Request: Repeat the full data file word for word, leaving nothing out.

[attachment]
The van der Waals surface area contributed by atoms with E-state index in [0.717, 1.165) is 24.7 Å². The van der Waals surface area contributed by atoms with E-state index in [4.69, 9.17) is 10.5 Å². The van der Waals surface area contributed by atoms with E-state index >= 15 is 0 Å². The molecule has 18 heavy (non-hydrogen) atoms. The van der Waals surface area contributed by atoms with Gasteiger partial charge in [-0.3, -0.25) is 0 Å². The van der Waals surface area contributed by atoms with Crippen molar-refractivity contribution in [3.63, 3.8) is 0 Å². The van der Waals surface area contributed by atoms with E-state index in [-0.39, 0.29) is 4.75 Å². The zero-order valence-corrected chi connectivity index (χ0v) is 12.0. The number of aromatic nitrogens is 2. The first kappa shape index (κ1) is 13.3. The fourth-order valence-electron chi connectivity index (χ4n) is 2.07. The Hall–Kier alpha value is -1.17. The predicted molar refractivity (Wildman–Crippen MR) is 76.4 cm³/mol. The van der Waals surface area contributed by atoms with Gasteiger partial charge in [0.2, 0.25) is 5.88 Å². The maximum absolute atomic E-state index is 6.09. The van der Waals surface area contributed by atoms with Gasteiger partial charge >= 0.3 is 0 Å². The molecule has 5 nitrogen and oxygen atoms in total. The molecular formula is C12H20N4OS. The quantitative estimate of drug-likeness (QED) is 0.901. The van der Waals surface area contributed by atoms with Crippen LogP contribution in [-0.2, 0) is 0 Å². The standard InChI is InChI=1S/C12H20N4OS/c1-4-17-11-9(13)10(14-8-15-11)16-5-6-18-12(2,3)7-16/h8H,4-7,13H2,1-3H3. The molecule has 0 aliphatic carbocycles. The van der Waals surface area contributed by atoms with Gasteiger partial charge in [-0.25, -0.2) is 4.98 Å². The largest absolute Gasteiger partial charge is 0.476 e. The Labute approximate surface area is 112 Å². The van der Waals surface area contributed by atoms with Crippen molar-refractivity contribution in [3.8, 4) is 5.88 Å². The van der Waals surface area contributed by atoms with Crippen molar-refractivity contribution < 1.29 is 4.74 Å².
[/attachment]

The van der Waals surface area contributed by atoms with E-state index in [0.717, 1.165) is 24.7 Å². The van der Waals surface area contributed by atoms with E-state index in [4.69, 9.17) is 10.5 Å². The van der Waals surface area contributed by atoms with E-state index >= 15 is 0 Å². The molecule has 18 heavy (non-hydrogen) atoms. The van der Waals surface area contributed by atoms with Gasteiger partial charge in [-0.3, -0.25) is 0 Å². The van der Waals surface area contributed by atoms with Crippen molar-refractivity contribution in [3.63, 3.8) is 0 Å². The van der Waals surface area contributed by atoms with E-state index in [-0.39, 0.29) is 4.75 Å². The zero-order valence-corrected chi connectivity index (χ0v) is 12.0. The number of aromatic nitrogens is 2. The first kappa shape index (κ1) is 13.3. The fourth-order valence-electron chi connectivity index (χ4n) is 2.07. The Hall–Kier alpha value is -1.17. The predicted molar refractivity (Wildman–Crippen MR) is 76.4 cm³/mol. The van der Waals surface area contributed by atoms with Gasteiger partial charge in [0.2, 0.25) is 5.88 Å². The maximum absolute atomic E-state index is 6.09. The van der Waals surface area contributed by atoms with Gasteiger partial charge >= 0.3 is 0 Å². The molecule has 5 nitrogen and oxygen atoms in total. The molecular formula is C12H20N4OS. The quantitative estimate of drug-likeness (QED) is 0.901. The van der Waals surface area contributed by atoms with Crippen LogP contribution in [-0.2, 0) is 0 Å². The standard InChI is InChI=1S/C12H20N4OS/c1-4-17-11-9(13)10(14-8-15-11)16-5-6-18-12(2,3)7-16/h8H,4-7,13H2,1-3H3. The molecule has 0 aliphatic carbocycles. The van der Waals surface area contributed by atoms with Gasteiger partial charge in [-0.25, -0.2) is 4.98 Å². The largest absolute Gasteiger partial charge is 0.476 e. The Labute approximate surface area is 112 Å². The van der Waals surface area contributed by atoms with Crippen molar-refractivity contribution in [3.8, 4) is 5.88 Å². The van der Waals surface area contributed by atoms with Crippen molar-refractivity contribution < 1.29 is 4.74 Å².